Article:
Examination of Witnesses (Questions 198
MONDAY 9 FEBRUARY 2004
Q198 Chairman: Minister, welcome.
You know that the Joint Committee on Human Rights is currently
inquiring into deaths in custody. We heard earlier on today from
witnesses from Mind and the Mental Health Act Commission. As a
result of the evidence we have had so far, we have heard from
several witnesses that the use of control and restraint are not
being adequately implemented and I wonder whether you think that,
in practice, control and restraint powers are being exercised
in a way which protect Conventional rights of patients.
Dr Ladyman: I certainly think
that the guidance published in Chapter 19 of the guidance in relation
to the Mental Health Act certainly complies with the Convention
rights. I have not heard anybody who questions that the guidance
is in line and complies with those rights and, if there has been
evidence presented to you that they do fail to comply with those
rights, I would be interested to see it. I suppose the question
is whether people are adequately following that guidance and,
by and large, I think they are. I have no reason to believe that
there is widespread failure to follow the guidance adequately.
Are there occasionally examples where people are not following
the guidance either through lack of knowledge, misjudgment or
in a crisis situation? Yes, I am sure there are but I think those
are the exceptions. I hope that the processes that are in place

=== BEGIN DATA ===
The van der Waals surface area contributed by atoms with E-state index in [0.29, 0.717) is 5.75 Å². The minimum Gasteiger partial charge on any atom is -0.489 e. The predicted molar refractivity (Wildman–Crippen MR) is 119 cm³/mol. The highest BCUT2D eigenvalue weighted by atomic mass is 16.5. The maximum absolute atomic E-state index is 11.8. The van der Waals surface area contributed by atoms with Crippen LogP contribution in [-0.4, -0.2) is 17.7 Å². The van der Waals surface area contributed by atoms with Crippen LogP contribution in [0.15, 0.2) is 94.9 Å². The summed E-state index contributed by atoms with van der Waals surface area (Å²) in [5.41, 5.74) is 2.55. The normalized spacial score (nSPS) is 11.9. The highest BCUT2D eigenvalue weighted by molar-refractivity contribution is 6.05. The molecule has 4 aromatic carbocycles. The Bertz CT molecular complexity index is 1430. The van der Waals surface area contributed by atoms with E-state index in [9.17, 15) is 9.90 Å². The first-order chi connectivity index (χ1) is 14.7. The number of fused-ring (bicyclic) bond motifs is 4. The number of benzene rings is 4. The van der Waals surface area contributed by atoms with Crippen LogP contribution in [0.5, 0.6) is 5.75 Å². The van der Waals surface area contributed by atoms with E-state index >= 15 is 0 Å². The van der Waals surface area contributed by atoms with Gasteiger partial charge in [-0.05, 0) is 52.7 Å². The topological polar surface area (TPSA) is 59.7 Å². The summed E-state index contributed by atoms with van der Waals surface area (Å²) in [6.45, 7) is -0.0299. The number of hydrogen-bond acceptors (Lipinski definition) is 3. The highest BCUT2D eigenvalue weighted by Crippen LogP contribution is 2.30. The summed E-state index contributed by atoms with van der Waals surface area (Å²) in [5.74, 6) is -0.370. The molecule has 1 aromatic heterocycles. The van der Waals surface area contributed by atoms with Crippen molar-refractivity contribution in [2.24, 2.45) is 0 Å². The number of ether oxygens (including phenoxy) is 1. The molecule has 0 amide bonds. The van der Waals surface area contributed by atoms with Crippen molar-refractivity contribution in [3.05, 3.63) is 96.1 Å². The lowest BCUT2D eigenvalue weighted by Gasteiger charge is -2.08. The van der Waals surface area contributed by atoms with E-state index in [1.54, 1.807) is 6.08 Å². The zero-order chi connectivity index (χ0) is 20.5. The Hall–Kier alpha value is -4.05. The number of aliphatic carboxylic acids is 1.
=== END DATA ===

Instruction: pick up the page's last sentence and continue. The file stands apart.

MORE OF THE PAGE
to require and audit the use of restraints and an investigation
following any use, and the documentation of course and then audit
and then follow-up by management, do pick up pretty much all the
cases where the guidance is not properly followed. So, I am broadly
content but of course you can always do better and I do not think
we should ever lose sight of that.
Q199 Chairman: It has been suggested
to us that the guidelines should be given statutory importance;
have you considered whether they should be included in the Draft
Mental Health Bill?
Dr Ladyman: We have considered
it and, at this time, we are not minded to do so. We believe that
there will be new guidance with the new Mental Health Act, so
we will take that opportunity to revise the guidance. At this
time, we are not minded to include it in statutory force; we would
prefer to leave it as guidance in the future as it is now. Of
course, our minds are not finally made up yet; we are still in
a consultation process on the forthcoming Bill, so the evidence
of this Committee will be influential in helping us decide what
finally to do.